As if Pokémon Go couldn’t get any more communal: the coding cowboys at hackNY just figured out how to let mobs of players team up and control the game together via Twitch. Joining the experiment/novelty is as simple as popping into the live chat.
The crew’s running the game out of a real iPhone which’s GPS has been spoofed; so its Poké Trainer still ostensibly traverses New York, even whilst being controlled by a sort-of aggregate, virtual player. All “touch events” on screen are decided by a real-time vote. Viewers are given a list of possible commands–each with an array of conditions–and the “player” follows whatever choice is most requested. So, if you enter the chat, you might type “TAP D 13” or “THROW 3.” And if enough other chatters request the same, then that’ll be the next move in this never-ending search for digital critters.
It may sound like an overly-convoluted approach to a simple game but, believe it or not, this isn’t actually the first Twitch-ed take on Pokémon. There was an earlier “social experiment,” the channel TwitchPlaysPokémon, which applied the same crowd-sourced control scheme to basically every Pokémon title up until that point. And the Twitch gang beat every game that way.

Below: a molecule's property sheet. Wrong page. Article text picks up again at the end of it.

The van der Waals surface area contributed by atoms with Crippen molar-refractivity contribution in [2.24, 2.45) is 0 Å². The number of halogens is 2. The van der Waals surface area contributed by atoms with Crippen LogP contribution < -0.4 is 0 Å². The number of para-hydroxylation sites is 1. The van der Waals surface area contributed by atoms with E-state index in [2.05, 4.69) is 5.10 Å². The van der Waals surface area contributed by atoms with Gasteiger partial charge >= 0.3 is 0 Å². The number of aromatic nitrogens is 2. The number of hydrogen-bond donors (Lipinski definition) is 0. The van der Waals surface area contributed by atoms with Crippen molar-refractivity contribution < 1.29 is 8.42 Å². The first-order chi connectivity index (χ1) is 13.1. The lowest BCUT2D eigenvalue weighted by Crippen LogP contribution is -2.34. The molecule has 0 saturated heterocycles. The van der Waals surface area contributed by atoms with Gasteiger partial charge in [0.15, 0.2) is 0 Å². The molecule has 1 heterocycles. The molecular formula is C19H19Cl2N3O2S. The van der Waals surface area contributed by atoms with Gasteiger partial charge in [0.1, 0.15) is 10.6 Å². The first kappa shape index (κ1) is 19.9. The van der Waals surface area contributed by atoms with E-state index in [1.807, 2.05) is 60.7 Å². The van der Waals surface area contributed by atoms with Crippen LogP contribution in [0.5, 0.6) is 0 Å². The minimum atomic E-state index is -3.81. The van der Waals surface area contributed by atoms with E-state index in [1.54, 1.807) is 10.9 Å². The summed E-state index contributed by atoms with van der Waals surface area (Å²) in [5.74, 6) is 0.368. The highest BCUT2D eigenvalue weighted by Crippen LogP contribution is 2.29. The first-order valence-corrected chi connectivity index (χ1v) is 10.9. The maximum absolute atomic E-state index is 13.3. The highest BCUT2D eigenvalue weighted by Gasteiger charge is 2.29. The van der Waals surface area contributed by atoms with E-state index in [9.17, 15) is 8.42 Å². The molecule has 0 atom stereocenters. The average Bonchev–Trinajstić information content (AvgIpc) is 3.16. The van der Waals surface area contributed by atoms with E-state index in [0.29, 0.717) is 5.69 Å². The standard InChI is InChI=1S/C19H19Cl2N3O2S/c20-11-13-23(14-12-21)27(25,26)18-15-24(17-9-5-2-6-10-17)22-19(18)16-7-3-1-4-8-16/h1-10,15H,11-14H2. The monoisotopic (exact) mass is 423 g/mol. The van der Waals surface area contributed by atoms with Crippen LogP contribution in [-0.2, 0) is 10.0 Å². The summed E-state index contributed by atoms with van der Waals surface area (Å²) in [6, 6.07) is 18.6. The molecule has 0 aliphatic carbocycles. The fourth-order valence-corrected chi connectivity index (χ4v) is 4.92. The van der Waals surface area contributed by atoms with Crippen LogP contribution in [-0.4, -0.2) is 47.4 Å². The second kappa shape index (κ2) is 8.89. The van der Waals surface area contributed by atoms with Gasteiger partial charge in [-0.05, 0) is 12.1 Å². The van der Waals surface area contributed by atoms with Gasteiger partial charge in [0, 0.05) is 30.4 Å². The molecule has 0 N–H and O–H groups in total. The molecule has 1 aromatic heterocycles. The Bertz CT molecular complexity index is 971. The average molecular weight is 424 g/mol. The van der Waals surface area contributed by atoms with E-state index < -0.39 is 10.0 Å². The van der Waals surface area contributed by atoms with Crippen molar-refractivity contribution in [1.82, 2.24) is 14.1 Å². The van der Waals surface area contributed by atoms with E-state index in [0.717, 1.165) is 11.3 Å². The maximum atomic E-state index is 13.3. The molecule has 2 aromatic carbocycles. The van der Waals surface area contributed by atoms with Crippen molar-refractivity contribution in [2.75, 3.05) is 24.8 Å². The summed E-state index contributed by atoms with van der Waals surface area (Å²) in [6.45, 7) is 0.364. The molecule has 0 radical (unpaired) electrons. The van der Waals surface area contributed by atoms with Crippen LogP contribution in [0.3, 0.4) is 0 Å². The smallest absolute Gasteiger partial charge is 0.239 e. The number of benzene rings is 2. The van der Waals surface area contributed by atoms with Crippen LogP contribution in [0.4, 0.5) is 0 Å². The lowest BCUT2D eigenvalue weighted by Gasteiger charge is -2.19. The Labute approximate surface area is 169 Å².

hackNY has already volunteered to take this channel down if any of the powers-that-be object to it. So, the experiment could be gone in a flash. Or it could uncover new summits of Pokémon mastery by putting our collective wits together. Again, the only way to find out is to log in.
Does this turn Pokémon Go into an overwhelming, cacophonous experience? Or is it the perfect alignment of current tech for true 21st century gaming? Treat the talkback like Twitch, and vote!